Old Vol Bill Johnson has died

Marvin Westwestwords

We’re running short of old Vol football all-Americans.


Bill Johnson, prominent two-way guard on the 1956 Tennessee championship team and captain a year later, died Sunday at his home in Sparta. He was 84.

Bill Johnson

William Marvin Johnson was famous as a Volunteer. The Football Writers of America chose him as an all-American. He was also an academic all-American. There have been only two others with that dual honor – Bob Johnson in 1967 and Peyton Manning in 1997.

Johnson was a UT Torchbearer.

“Bill was a leader in the classroom, on campus and on the field while he was a student,” said Dr. Joe Johnson, former UT president.

After earning a degree in finance, Bill was a first lieutenant in the U.S. Army. After that, he became a director and eventually president of the family-owned bank in Sparta. He was active in the Fellowship of Christian Athletes. He was a director of the East Tennessee chapter of the National Football Foundation and Hall of Fame.

He was inducted into the Tennessee Sports Hall of Fame in 1980.

Dr. Johnson praised Bill Johnson’s service to the university. He was on the Athletics Board for two years before being elected to the Board of Trustees in 1985. He was vice-chair of the board from 1987-1991. He retired in 1996.

In his spare time, he was a gentleman farmer and community leader.

There are some good stories from the good, old days.

Bill’s father allowed the son to think for himself in the recruiting process. One day he did ask about college plans. Bill said he was going to Georgia Tech and play for Bobby Dodd.

The senior Johnson said Dodd was a fine coach and Georgia Tech was certainly a good school.

The father then asked the son what he was planning to do after he graduated. Bill said he had always thought he would work with the family at the bank.

“Son, if that’s the case, you may want to reconsider. If we go through the accounts ledger, I know we will find it full of people who love Tennessee football. To the best of my knowledge, there isn’t one single Georgia Tech fan on the books. More to the point, I don’t know of any in all of White County.”

That might have helped the Volunteers edge out the Yellow Jackets for the football services of Bill Johnson.

Alabama had a 1957 Johnson story. Crimson Tide scouts decided the way Johnson lined up on offense was a tipoff to what play Tennessee was going to run. Tide practice was based on that key. There was no way Alabama would lose the game.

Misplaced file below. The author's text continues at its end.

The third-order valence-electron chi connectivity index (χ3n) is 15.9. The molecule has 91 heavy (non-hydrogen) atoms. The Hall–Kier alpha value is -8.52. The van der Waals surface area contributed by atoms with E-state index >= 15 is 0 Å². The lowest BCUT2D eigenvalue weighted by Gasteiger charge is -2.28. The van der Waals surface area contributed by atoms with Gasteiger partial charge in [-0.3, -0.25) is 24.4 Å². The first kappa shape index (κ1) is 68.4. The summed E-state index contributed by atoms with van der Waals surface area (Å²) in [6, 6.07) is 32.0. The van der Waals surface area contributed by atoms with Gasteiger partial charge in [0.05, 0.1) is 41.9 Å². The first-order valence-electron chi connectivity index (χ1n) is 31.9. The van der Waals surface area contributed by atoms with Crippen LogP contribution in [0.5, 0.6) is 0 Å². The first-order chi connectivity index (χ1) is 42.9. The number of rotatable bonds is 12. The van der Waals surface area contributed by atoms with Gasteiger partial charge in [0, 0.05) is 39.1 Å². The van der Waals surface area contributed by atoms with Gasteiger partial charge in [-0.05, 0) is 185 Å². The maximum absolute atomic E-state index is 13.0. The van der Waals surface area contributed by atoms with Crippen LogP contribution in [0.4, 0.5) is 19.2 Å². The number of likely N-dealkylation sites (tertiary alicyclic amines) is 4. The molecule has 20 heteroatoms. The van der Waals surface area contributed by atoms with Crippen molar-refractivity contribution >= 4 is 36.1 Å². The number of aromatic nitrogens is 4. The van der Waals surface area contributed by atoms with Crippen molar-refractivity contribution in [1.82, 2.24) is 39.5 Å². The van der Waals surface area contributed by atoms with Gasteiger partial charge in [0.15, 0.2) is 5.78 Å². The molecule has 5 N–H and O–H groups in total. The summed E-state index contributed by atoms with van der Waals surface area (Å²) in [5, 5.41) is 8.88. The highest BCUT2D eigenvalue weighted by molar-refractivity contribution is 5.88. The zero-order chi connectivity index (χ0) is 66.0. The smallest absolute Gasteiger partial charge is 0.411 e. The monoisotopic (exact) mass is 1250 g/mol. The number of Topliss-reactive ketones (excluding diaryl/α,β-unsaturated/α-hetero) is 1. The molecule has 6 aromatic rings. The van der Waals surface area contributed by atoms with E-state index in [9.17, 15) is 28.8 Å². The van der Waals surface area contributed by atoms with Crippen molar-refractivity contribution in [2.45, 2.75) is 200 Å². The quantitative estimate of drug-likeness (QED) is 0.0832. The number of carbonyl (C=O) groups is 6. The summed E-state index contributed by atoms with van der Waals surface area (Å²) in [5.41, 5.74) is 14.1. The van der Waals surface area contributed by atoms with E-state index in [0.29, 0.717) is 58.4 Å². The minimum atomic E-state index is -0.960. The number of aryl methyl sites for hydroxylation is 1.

Two days before kickoff, Johnson suffered an ankle injury. Headlines proclaimed the all-American guard was going to miss the game. Tennessee won, 14-0.

Old Vol tackle Jim Smelcher has a story, too.

“Kentucky game, 1956, Lou Michaels, one of the best players in Kentucky history, broke Bill Johnson’s face mask. Bill got up and came to the huddle with a piece of plastic sticking through his cheek. He didn’t realize what had happened.”

Doctors repaired the damage. Johnson played against Vanderbilt in the next game.

“Bill was a great blocker at 195 pounds. He was a captain, a good player, a good person. We’re running a little short on men like him.”

So said Tommy Bronson, Tennessee fullback, 1955-57.

“Bill and I were roommates for those three years. Bill was a great football player and a great human being.”

Some of us who saw their double-team blocking smiled and agreed Bronson and Johnson made tailback John Majors famous. John was pretty sure it was the other way around.

The Johnson-Bronson tie runs deeper. Tommy’s son, Tom, married one of Johnson’s daughters, Carolyn.

“Our full life span was linked,” said Bronson. “Bill and I talked on Saturday. I am certain he understood. I told him that I accepted the family responsibilities we had shared.”

Interesting that, for this column, nobody said anything about the Majors-Doug Dickey-Phillip Fulmer-Joe Johnson-Bill Johnson controversy.

Johnson was a fourth-generation member of the First United Methodist Church in Sparta. He served the denomination as a trustee of Martin College in Pulaski, as director of the Tennessee Conference United Methodist Foundation and as a lay preacher.

Bill is survived by his wife, Rena, and daughters Cynthea Amason, Cathryn Rolfe and Carolyn Bronson and their families.

There will be a visitation from 4-7 p.m. on Thursday at Bilbrey Farms in Sparta. A celebration of life is planned for 2 p.m. Friday at Duck Pond Manor. Bronson, Carl Johnson, Fulmer, Gary Wyant and Doug Matthews are among the honorary pallbearers.

Marvin West welcomes reader comments or questions. His address is marvinwest75@gmail.com

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